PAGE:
All those similarities misled me, after my initial sense of New Guinea's exoticness, into thinking, "People are basically all the same everywhere." No, I eventually came to realize, in many basic ways we are not all the same: many of my New Guinea friends count differently (by visual mapping rather than by abstract numbers), select their wives or husbands differently, treat their parents and their children differently, view danger differently, and have a different concept of friendship. This confusing mixture of similarities and differences is part of what makes traditional societies fascinating to an outsider.
Another reason for the interest and importance of traditional societies is that they retain features of how all of our ancestors lived for tens of thousands of years, until virtually yesterday. Traditional lifestyles are what shaped us and caused us to be what we are now. The shift from hunting-gathering to farming began only about 11,000 years ago; the first metal tools were produced only about 7,000 years ago; and the first state government and the first writing arose only around 5,400 years ago. "Modern" conditions have prevailed, even just locally, for only a tiny fraction of human history; all human societies have been traditional for far longer than any society has been modern. Today, readers of this book take for granted farm- grown and store-bought food rather than wild food hunted and gathered daily, tools of metal rather than of stone and wood and bone, state government and its associated law courts and police and armies, and reading and writing. But all of those seeming necessities are relatively new, and billions of people around the world today still live in partly traditional ways.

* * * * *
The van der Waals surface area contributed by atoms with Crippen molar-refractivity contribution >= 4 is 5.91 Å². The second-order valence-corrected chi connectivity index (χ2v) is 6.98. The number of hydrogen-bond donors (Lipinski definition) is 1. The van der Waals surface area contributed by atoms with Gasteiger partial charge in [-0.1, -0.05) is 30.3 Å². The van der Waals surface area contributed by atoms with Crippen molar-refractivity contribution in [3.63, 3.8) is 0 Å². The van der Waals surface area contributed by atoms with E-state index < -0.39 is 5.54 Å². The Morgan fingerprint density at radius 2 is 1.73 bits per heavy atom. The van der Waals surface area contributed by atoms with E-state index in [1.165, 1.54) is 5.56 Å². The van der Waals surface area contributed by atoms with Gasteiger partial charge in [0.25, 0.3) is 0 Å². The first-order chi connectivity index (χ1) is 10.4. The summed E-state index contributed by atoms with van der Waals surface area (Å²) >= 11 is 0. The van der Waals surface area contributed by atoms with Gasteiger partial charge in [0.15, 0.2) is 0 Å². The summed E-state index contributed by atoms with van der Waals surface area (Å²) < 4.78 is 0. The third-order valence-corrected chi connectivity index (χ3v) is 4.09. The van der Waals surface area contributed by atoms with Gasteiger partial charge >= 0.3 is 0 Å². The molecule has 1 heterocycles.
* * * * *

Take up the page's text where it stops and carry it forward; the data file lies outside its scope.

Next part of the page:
Embedded even within modern industrial societies are realms where many traditional mechanisms still operate. In many rural areas of the First World, such as the Montana valley where my wife and children and I spend our annual summer vacations, many disputes are still resolved by traditional informal mechanisms rather than by going to court. Urban gangs in large cities don't call the police to settle their disagreements but rely on traditional methods of negotiation, compensation, intimidation, and war. European friends of mine who grew up in small European villages in the 1950s described childhoods like those in a traditional New Guinea village: everybody knew everybody else in the village, everyone knew what everyone else was doing and expressed their opinions about it, people married spouses born only a mile or two distant, people spent their entire lives in or near the village except for young men away during the world war years, and disputes within the village had to be settled in a way that restored relationships or made them tolerable, because you were going to be living near that person for the rest of your life. That is, the world of yesterday wasn't erased and replaced by a new world of today: much of yesterday is still with us. That's another reason for wanting to understand yesterday's world.
Reprinted by arrangement with Viking, a member of Penguin Group (USA) Inc., from The World Until Yesterday by Jared Diamond. Copyright © 2012 by Jared Diamond.